Sean walking out of jail earlier this week
"I know it sounds a little bit fucked up, but I’d kind of moved on from what I'd been involved in by this point," Sean told me. "I’m not condoning what I did, but if I was still up to mischief and still fucking about then I would kind of think, 'Okay cool, it was coming.'" He continued: "What was kind of funny, amongst all this madness [of the arrest], though, was that that one copper says to the other, 'He don't look like an armed robber, does he?'"
During the time between the smashing and the sentencing, Sean had been producing music on some studio equipment given to him by The Prodigy's Liam Howlett. "Once I came to jail," he told me, "I asked Liam to send me as many fucking manuals and technical books about production as he could. Because I wanted to learn about the science of sound. That's what I think can make a great producer; someone who can really analyse the sonic scape of a track, rather than someone who's just banging out beats."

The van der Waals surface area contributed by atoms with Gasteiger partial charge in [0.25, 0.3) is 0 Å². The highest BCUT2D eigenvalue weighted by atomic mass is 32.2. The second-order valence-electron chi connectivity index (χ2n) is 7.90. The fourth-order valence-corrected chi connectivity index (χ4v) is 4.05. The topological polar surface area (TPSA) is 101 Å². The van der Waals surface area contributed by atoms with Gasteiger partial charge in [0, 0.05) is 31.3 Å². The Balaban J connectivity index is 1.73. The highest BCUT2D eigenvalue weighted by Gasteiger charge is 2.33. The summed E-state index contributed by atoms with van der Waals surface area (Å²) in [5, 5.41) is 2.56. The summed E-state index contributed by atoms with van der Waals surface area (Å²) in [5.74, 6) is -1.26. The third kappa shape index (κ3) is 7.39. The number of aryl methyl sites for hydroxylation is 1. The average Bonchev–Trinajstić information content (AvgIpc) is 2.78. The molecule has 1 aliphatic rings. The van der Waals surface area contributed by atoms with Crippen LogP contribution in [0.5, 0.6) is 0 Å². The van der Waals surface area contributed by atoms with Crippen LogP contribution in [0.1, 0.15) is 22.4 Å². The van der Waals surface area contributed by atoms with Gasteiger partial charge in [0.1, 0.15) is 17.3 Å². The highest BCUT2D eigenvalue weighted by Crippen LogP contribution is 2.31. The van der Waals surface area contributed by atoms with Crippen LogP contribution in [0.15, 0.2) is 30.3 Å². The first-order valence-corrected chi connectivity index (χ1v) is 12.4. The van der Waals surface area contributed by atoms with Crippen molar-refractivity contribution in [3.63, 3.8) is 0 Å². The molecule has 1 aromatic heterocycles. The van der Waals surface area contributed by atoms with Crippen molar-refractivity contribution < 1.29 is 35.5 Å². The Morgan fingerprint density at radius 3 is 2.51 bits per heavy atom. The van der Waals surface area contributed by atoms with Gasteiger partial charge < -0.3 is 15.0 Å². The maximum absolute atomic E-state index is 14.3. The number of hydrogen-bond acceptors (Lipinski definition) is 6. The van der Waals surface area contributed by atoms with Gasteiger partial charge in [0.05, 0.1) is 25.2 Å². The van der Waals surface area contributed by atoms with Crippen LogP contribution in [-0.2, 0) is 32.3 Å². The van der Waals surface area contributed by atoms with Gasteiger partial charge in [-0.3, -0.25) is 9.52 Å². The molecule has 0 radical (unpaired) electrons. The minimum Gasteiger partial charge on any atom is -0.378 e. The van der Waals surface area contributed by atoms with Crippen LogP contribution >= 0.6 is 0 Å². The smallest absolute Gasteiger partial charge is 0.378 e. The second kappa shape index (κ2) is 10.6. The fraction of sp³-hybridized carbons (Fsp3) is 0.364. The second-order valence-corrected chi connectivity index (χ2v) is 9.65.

One of the great things about prison is that you have plenty of time to develop new skills. And Sean's spent the majority of his producing tunes on an 8-track recorder he had mailed in, sampling beats from the TV and writing bars over them. "You see so much shit in jail, and you have a lot of time to think, so I'm just getting ideas and relaying everything on the pad," he told me.
Obviously, that results in a lot of lyrics about jail. "To be honest, when you spend so much time here, your mind isn't ever outside. So I'm just talking about what I'm living," Sean said. "But that's not what I'm going to be talking about forever; I'm not proud of jail. I'm not embarrassed by it, either – it is what it is. But people who chat about that shit when they're not living it are talking bollocks. Half of them are just good boys wearing a chain and sunglasses and thinking they're some fucking nutter."
Sean was released this Monday after serving half of his six-year sentence. He's spent the past few days doing mostly as you'd expect ("basically partying, seeing the people who've been there for me most and banging"), but he's also starting to get his shit together on the music front, writing and hooking up with other artists to set the wheels in motion for a follow-up EP to Her Majesty's Property.
"I've worked with what I can work with, but now I'm out I can go and see people, I can go and meet producers – I couldn't do that before," he told me. "I just wanna start afresh."
Follow Jamie on Twitter: @jamie_clifton